We’re going to start tonight’s show with Vincenzo Bellini’s I Capuleti e I Montecchi. This opera, using a libretto by Felice Romani, is based on the same source material that William Shakespeare used for Romeo and Juliet. Bellini wrote the opera for the 1830 Carnival season in Venice, and he used quite a bit of music that had originally appeared in Zaira, an earlier work of his which had flopped. The opera is considered one of the finest examples of the bel canto singing style. While it was immediately successful (an 1834 performance is said to have left a “strong impression” on Richard Wagner), it left the regular repertoire until the 1930s. After a 1935 revival for the centennial of Bellini’s death, the opera has been performed regularly ever since.
Tonight’s recording is a 2009 production which features Anna Netrebko, Elīna Garanča, Joseph Calleja, Tiziano Bracci, and Robert Gleadow. Fabio Luisi leads the Vienna Symphony Orchestra and the Vienna Singakademie.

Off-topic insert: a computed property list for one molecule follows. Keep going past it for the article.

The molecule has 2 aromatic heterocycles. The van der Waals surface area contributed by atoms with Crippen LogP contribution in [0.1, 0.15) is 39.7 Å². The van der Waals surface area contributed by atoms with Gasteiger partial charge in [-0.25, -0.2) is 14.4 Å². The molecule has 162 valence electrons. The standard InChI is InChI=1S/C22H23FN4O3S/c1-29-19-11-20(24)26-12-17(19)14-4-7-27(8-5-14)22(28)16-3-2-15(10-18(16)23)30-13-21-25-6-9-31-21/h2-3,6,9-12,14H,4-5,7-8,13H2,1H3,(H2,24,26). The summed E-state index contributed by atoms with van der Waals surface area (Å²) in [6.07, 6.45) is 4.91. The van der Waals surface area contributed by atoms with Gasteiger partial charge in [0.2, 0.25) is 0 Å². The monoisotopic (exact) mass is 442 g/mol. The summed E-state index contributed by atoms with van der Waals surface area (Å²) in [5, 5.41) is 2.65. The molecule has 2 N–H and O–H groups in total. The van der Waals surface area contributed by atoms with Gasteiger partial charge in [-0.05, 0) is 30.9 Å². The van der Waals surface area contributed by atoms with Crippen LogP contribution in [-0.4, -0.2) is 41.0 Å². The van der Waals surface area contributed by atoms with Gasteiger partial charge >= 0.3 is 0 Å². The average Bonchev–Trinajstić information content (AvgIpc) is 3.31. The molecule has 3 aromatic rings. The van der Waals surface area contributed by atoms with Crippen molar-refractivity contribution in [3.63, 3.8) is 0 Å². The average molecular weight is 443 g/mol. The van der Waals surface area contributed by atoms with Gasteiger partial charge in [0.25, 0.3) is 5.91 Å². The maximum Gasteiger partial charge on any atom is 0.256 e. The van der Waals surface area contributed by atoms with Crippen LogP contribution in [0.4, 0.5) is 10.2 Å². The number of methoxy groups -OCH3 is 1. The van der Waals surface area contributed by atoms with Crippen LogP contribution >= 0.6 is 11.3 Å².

Our next opera this evening is a work by Jean Baptiste Lully. Lully wrote Armide in 1686, during what he might have thought was the height of his career (he died from an infection the next year). Lully started as a dancer, and in his position as court composer wrote many ballets for Louis XIV that both he and the king would dance in. However, the king’s interest in ballet dissipated as he got older, so Lully turned to opera. He only wrote opera for 10 years or so, but the opera that we will hear this evening is generally regarded as a masterpiece of the tragédie en musique sub-genre that dominated French opera during that era, which Lully himself helped create. It is notable that, as befits Lully’s background in ballet, his operas feature quite a bit of choreograpy, and helped establish a long-standing French tradition of including ballet segments in with opera, which impacted composers so far distant as Mozart and Wagner.
Tonight’s 1992 Harmonia Mundi recording features Guillemette Laurens, Howard Crook, Bernard Deletré, Véronique Gens, Noémi Rime, John Hancock, Gilles Ragon, with Philippe Herreweghe leading the Collegium Vocale and the La Chapelle Royale.